The liquidators suggested six different dates on which the Knowledge Condition was met in respect of the wrongful trading claim. The Court accepted the last of these dates – 8 September 2015 – as the Court’s analysis of the contemporaneous documents found that by this point BHS was cash flow insolvent. Therefore, the directors knew or ought to have known that there was no reasonable prospect of avoiding insolvent administration or liquidation. Notably, the Court refused to impose a requirement that directors in this situation actually enter the company into administration or liquidation immediately or within a short period of time following satisfaction of the Knowledge Condition, stating that it would create “a real difficulty” if it “laid down a time limit or bracket even as a rule of thumb”.

Misfeasant trading

S.212 Insolvency Act provides a procedure for the recovery of property or compensation by a liquidator, against a director for (i) misfeasance or (ii) breach of fiduciary or any other duty. This was the first time the English Courts have handed down a judgment in a claim of this type.

Directors’ duties are set out in ss.170-177 of the Companies Act 2006.  On the facts, the Court found a breach of each of those duties (which involves too extensive an analysis for the scope of this note); the Knowledge Condition was considered in regard to s.172, which imposes a duty to promote success of the company.  Following BTI 2014 LLC v Sequana SA [2022] UKSC 25, the Court held that when a company is insolvent, bordering on insolvency, or an insolvent liquidation or administration is probable, the s.172 duty should be understood as including the interests of its creditors as a whole. The liquidators alleged that, had the Respondents considered the creditors’ interests, they would have filed for administration immediately, in March 2015.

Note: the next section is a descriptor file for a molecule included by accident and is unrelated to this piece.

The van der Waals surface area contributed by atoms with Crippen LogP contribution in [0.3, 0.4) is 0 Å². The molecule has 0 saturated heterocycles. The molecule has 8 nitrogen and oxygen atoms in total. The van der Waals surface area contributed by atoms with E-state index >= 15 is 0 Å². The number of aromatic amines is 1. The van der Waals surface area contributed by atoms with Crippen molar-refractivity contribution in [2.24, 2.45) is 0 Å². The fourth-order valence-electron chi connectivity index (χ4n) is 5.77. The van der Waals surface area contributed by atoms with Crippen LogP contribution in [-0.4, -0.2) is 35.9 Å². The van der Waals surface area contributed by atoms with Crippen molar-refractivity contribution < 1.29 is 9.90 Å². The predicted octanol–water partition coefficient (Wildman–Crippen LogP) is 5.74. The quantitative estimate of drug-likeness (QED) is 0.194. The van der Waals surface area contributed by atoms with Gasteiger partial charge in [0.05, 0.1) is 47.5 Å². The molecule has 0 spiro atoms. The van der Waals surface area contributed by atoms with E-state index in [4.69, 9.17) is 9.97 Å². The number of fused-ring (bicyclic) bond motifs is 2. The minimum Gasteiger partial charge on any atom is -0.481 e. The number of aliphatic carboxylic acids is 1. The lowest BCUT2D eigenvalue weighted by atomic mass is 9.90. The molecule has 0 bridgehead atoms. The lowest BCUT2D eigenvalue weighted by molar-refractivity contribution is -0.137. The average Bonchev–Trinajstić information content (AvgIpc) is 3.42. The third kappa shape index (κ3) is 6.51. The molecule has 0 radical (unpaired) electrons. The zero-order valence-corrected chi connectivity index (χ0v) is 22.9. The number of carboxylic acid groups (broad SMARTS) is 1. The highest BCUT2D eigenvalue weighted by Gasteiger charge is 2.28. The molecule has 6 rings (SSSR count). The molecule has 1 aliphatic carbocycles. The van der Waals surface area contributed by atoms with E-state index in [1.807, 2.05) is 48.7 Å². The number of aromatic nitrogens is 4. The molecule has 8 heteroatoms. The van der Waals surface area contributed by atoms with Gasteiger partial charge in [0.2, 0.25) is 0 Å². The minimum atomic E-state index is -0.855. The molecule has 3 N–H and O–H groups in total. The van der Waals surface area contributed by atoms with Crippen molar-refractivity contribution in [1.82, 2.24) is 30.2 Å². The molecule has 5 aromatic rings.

Again analysing the contemporaneous documents, finances, and communications, the Court found that by May-June 2015, the Respondents:

  • knew that if BHS did not enter into new financing agreements, it would not be able to pay its rent checks (despite the financing agreements being on onerous terms), and that there was no reasonable prospect of restoring short-term trade credit insurance; and
  • ought to have known that the Group would more likely than not enter into insolvency proceedings, and therefore a duty to consider the creditors’ interests had arisen.

Therefore, the Knowledge Condition was met in May/June 2015, and subsequently, the Respondents’ liability for failure to have regard to creditors’ interests arose from this date. This was the case despite the fact that BHS’ cash flow insolvency did not arise until September of that year (as above).

The Court found that the Respondents did not consider the risks to the creditors from this date, and that, if they had done so, they ought to have concluded that the creditors’ interests were paramount (or at the very least, more important than those of its shareholder Retail Acquisitions Ltd), and that it was in the creditors’ interests to put BHS into administration immediately.